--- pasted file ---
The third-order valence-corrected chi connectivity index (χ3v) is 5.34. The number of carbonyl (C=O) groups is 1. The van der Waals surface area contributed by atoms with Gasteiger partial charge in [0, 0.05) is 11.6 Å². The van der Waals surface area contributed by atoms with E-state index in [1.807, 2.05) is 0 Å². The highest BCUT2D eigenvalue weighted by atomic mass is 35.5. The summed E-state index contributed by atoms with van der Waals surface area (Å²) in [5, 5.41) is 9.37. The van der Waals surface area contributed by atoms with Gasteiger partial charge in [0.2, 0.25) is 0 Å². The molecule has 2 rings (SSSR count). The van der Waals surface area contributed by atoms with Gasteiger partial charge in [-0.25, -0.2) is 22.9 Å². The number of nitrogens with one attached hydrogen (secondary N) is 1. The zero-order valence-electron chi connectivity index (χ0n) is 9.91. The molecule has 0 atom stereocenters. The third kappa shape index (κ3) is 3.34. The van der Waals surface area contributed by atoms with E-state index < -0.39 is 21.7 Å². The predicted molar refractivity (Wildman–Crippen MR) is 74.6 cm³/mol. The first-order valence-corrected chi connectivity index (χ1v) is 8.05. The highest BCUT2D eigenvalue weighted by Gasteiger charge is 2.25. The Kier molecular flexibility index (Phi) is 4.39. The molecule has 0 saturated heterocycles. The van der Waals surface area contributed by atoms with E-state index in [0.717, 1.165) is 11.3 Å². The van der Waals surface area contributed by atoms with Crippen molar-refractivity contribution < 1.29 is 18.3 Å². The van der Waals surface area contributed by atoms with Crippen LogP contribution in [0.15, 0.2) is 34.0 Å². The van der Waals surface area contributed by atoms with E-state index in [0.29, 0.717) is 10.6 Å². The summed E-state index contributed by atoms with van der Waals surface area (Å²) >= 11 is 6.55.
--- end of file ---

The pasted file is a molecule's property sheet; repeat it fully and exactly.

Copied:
The third-order valence-corrected chi connectivity index (χ3v) is 5.34. The number of carbonyl (C=O) groups is 1. The van der Waals surface area contributed by atoms with Gasteiger partial charge in [0, 0.05) is 11.6 Å². The van der Waals surface area contributed by atoms with E-state index in [1.807, 2.05) is 0 Å². The highest BCUT2D eigenvalue weighted by atomic mass is 35.5. The summed E-state index contributed by atoms with van der Waals surface area (Å²) in [5, 5.41) is 9.37. The van der Waals surface area contributed by atoms with Gasteiger partial charge in [0.2, 0.25) is 0 Å². The molecule has 2 rings (SSSR count). The van der Waals surface area contributed by atoms with Gasteiger partial charge in [-0.25, -0.2) is 22.9 Å². The number of nitrogens with one attached hydrogen (secondary N) is 1. The zero-order valence-electron chi connectivity index (χ0n) is 9.91. The molecule has 0 atom stereocenters. The third kappa shape index (κ3) is 3.34. The van der Waals surface area contributed by atoms with E-state index < -0.39 is 21.7 Å². The predicted molar refractivity (Wildman–Crippen MR) is 74.6 cm³/mol. The first-order valence-corrected chi connectivity index (χ1v) is 8.05. The highest BCUT2D eigenvalue weighted by Gasteiger charge is 2.25. The Kier molecular flexibility index (Phi) is 4.39. The molecule has 0 saturated heterocycles. The van der Waals surface area contributed by atoms with E-state index in [0.717, 1.165) is 11.3 Å². The van der Waals surface area contributed by atoms with Crippen molar-refractivity contribution < 1.29 is 18.3 Å². The van der Waals surface area contributed by atoms with Crippen LogP contribution in [0.15, 0.2) is 34.0 Å². The van der Waals surface area contributed by atoms with E-state index in [0.29, 0.717) is 10.6 Å². The summed E-state index contributed by atoms with van der Waals surface area (Å²) >= 11 is 6.55.